I have always grown up having a passion for the Earth and all of its wild creatures. Having wildlife biologists as parents and growing up just a short bike ride away from to a local wildlife rehabilitation center called Southwest Wildlife fostered my interest in wildlife and conservation medicine. When I was younger, I was able to meet and shadow Dr. Dean Rice, former Phoenix Zoo veterinarian, at the local zoo. This background with both free-ranging and captive wildlife helped prepare me for my visit with a company called Wildlifevets in South Africa. Being able to actively participate and apply what we’ve learned to field conservation medicine was the best experiences I could have hoped for and an experience I will never forget.

While with Wildlifevets, I was able to learn more about and refine my rudimentary wildlife darting techniques, proper drug use and how to calculate appropriate dosages for various species, post-immobilization techniques, and transportation of immobilized wildlife. Reading texts and journal articles and observing captures are nothing compared to the practical experience of working with free-ranging wildlife.

While in South Africa, I had the opportunity to participate in the large-scale capture, immobilization, and translocation of buffalo, immobilization and translocation of individual nyala as they were spotted in the bush, and immobilization and dehorning of rhinoceros to significantly decrease their exposure to being poached. I also attended lectures, practicals, and a post-mortem examination of a buffalo calf to further enhance the learning experience of this opportunity. Lectures included the obvious veterinary topics, but also included information on the Convention on Trade in Endangered Species (CITES), wildlife management techniques, and the roles of tourism and hunting in managing Africa’s vast wildlife species.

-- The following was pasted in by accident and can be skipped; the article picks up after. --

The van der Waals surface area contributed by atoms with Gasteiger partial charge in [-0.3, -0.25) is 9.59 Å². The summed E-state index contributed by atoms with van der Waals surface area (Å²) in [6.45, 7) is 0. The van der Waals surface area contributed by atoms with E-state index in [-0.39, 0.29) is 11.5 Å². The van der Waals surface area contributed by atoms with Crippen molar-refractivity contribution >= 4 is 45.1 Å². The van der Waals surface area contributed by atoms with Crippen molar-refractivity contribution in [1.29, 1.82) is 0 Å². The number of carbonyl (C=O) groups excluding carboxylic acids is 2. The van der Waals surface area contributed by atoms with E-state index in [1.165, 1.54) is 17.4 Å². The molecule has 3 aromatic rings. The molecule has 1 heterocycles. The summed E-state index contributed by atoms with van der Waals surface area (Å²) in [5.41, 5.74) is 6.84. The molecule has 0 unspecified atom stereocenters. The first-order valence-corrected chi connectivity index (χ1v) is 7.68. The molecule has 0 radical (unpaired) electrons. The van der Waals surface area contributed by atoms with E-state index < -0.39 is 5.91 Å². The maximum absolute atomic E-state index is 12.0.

Unlike North America where wildlife belongs to the public and is managed in the public trust, in South Africa, wildlife is owned by the landowners and managed as the landowners see fit. This leads to a much more intensive management as wildlife is generally restricted in movements due to high fences (albeit these are enclosures spanning tens or hundreds of square miles). It also leads to a greater need for application of conservation medicine to ensure health of herds, genetic diversity, treatment of individual animals (injuries, orphans, and illness) and protection of habitat.

While translocating certain species may not seem to have strong ties to conservation medicine, it is actually core to the process. Another experience I was lucky enough to participate in was a mass capture of impala. They are herded using helicopters or other machinery into V-shaped bomas, or enclosures, and when pushed into the final “corral” enclosure, they are stressed, some injured, over-heated, and exhausted, requiring veterinary care. I also got to help translocate buffalo from one farm to another. All must be immobilized, and once immobilized, closely monitored. They are placed on sternal recumbency, have their eyes covered, and have their body temperature and respirations monitored until release. Their blood is drawn for disease testing and general health assessments are conducted. If injured, injuries are assessed and treated if possible, although severely injured individuals may need to be humanely euthanized. Sometimes calves are hopelessly separated from their mothers, or the calves are trampled during darting. These orphan calves are transferred and sometimes raised by people. This was the case for us. Although exhausting, it was also fun to be able to bottle feed these orphans throughout nighttime shifts. We named our buffalo calf “Rossie,” and I’m happy to report that he will be reintroduced into a new herd sometime in the near future.

Click to read more ...

Page 1 ... 2 3 4 5 6 ... 119 Next 5 Entries »